The timeline for these critical initiatives, Carlson said, hinges on donations.

"We have a list of priorities that is cataloged from input from our scientific collaborators, as well as our ability to deliver on our promises to our donors and supporters,” Carlson said.

Partnerships form a critical role in RioRaiz's work, notably those with academic institutions in the United States and Colombia. One of these collaborations saw Carlson spend three months in Colombia, working with the local Páez tribe, also known as the Nasa, to explore the potential of their traditional medicines for modern treatments.

"We're really excited to learn and to share our techniques and our knowledge," Carlson said, underlining the organization's commitment to partnering with traditional and indigenous knowledge sources.

With its blend of biotechnology, conservation, and education, RioRaiz seeks to inspire a new generation of conservationists. By offering an intimate virtual glimpse into the world's biomes, the nonprofit aims to instill a deep-rooted respect for nature and encourage sustainable action.

"If you expose students to these different kinds of environments at an early age, that might inspire somebody to go into conservation," Carlson said.

With a progressive effort, RioRaiz is harnessing the power of virtual reality to redefine education. The organization uses specialized filming equipment during its expeditions, capturing moments like the discovery of new species or conducting bio surveys. RioRaiz's visually compelling stories will surpass language barriers, transporting students virtually to different biomes. In time, Carlson hopes to distribute pre-loaded systems to communities with limited internet access, taking the classroom to every corner of the world. These virtual reality experiences are expected to launch within the next year.

"We want to bring the rainforest into the classroom," Carlson said.

Through its work, RioRaiz aims to demonstrate that the route to a sustainable future lies not just in face-to-face interactions, but in a global, interconnected approach to education and conservation. Its vision is clear — to grow far beyond traditional reaches, preserving biodiversity and fostering a healthier world.

Houston Methodist has doled out $4.8 million to Houston nonprofits. Photo via TMC.edu

Houston hospital awards third infusion of grant-funding to local nonprofits

funds granted

Houston Methodist has awarded $4.8 million to 50 Houston-area nonprofits as part of its Diversity, Equity & Inclusion Grant Program, the hospital announced this month.

The funds go toward "addressing the root causes of health inequities experienced by social, racial and ethnic minorities," according to the hospital. An estimated 51,000 Houstonians are expected to be impacted by these dollars.

Of the nonprofits selected, 24 are healthy neighborhood programs, 16 are educational empowerment programs and 14 are economic programs.

The grant program is broken up into two types of funding: The Social Equity Grant and the DEI Grant. Now in its third year, the program has for the first time selected recipients of the Social Equity Grant that all support economic empowerment.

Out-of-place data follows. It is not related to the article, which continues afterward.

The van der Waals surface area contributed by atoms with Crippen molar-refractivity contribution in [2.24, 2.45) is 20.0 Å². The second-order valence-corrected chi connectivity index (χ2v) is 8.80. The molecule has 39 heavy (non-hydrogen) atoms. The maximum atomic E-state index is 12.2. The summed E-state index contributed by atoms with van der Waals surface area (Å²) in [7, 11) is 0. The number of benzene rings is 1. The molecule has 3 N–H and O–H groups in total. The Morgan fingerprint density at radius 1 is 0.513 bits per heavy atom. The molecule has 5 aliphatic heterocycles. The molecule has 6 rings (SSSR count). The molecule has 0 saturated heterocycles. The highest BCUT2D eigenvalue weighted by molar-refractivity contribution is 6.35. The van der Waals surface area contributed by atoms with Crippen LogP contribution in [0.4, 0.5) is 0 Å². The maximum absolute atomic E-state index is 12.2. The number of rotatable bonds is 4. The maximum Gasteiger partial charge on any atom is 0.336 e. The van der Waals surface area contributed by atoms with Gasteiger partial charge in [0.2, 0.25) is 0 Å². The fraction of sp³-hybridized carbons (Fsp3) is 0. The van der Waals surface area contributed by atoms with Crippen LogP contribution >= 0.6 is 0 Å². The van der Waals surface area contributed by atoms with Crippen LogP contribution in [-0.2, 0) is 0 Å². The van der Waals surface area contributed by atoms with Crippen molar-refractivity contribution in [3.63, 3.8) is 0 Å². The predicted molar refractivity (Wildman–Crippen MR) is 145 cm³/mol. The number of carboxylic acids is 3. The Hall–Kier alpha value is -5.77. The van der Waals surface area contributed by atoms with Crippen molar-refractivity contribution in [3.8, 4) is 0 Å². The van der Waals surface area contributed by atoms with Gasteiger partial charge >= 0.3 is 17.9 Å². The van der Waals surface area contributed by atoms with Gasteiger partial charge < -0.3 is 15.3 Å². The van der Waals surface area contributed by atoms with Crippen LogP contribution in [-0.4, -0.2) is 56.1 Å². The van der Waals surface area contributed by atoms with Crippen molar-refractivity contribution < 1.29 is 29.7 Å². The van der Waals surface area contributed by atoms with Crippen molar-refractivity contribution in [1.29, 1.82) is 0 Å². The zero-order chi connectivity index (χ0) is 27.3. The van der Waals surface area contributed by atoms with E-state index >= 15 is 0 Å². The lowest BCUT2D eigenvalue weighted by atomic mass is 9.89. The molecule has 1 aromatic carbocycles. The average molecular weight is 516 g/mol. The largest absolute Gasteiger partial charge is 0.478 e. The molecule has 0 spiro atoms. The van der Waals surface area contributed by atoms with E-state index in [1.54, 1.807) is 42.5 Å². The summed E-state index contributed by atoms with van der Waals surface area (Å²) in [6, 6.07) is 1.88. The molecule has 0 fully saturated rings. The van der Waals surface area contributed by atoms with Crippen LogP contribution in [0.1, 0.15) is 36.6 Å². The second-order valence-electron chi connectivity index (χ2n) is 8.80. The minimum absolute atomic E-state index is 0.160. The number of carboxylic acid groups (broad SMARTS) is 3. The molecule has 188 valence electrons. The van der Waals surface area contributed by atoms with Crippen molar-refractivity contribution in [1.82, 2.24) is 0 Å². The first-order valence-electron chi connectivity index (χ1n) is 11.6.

"We know there is a direct correlation between economic stability and health outcomes," Ryane Jackson, vice president, community benefits at Houston Methodist said in a statement. "Without livable wages or employer backed insurance, access to health care can be limited. If we can help those in underserved communities obtain employment and increase their wages in a short amount of time, then we can provide immediate and meaningful change that can potentially be felt for years to come.”

Capital IDEA Houston is a local nonprofit that’s received the Social Equity Grant. The organization helps low-wage workers find living-wage careers. Capital IDEA plans to use the funds to support Black and Hispanic Women in health care professions and launch a pilot program that will assist women with an associate degree who are interested in pursuing a bachelor’s degree in nursing.

Another recipient, Compudopt, will focus on digital literacy training to low income African American and Hispanics, while Montrose Center will use the funds to support its Seniors Preparing for Rainbow Years program at the Law Harrington Senior Living Center. Other recipients include Avondale House, BakerRipley, Interfaith Caring Ministries, Kids Meals Inc., and the Tejano Center for Community Concerns. Click here to find a full list.

DEI is at the forefront of Houston Methodist's vision for the future of health care. In a recent interview with InnovationMap, Arianne Dowdell, vice president and chief diversity, equity and inclusion officer at Houston Methodist, shared how linked diversity and innovation are to her.

"I think we're in a very interesting time when we think about how health care looks. It's changing drastically and so people have a lot more options for where they choose to get their health care and who their providers are," she tells InnovationMap. "So I think that the thought of the patient comes first is really going to be the key of understanding how do we tackle health equity."

Since launching Houston Methodist's DEI Grant Program has awarded more than $11 million to 83 Houston-area nonprofits. Last year it awarded $4.6 million to 59 organizations. Click here to see who else has been awarded funding through the program.
This year's first round of grants will be announced in May and the company plans to make additional announcements throughout the year. Photo via Getty Images

Comcast announces another $1M investment to support digital equity in Houston

funds granted

Internet giant Comcast announced this month that it will invest another $1 million in the Houston-area to "shrink the local digital divide" in 2023.

A large portion of the investment will go toward 60 nonprofits and organizations that help Houstonians gain internet access and improve digital skills for the workforce.

This year's first round of grants will be announced in May and the company plans to make additional announcements throughout the year.

Comcast is considering programs that focus on the following areas: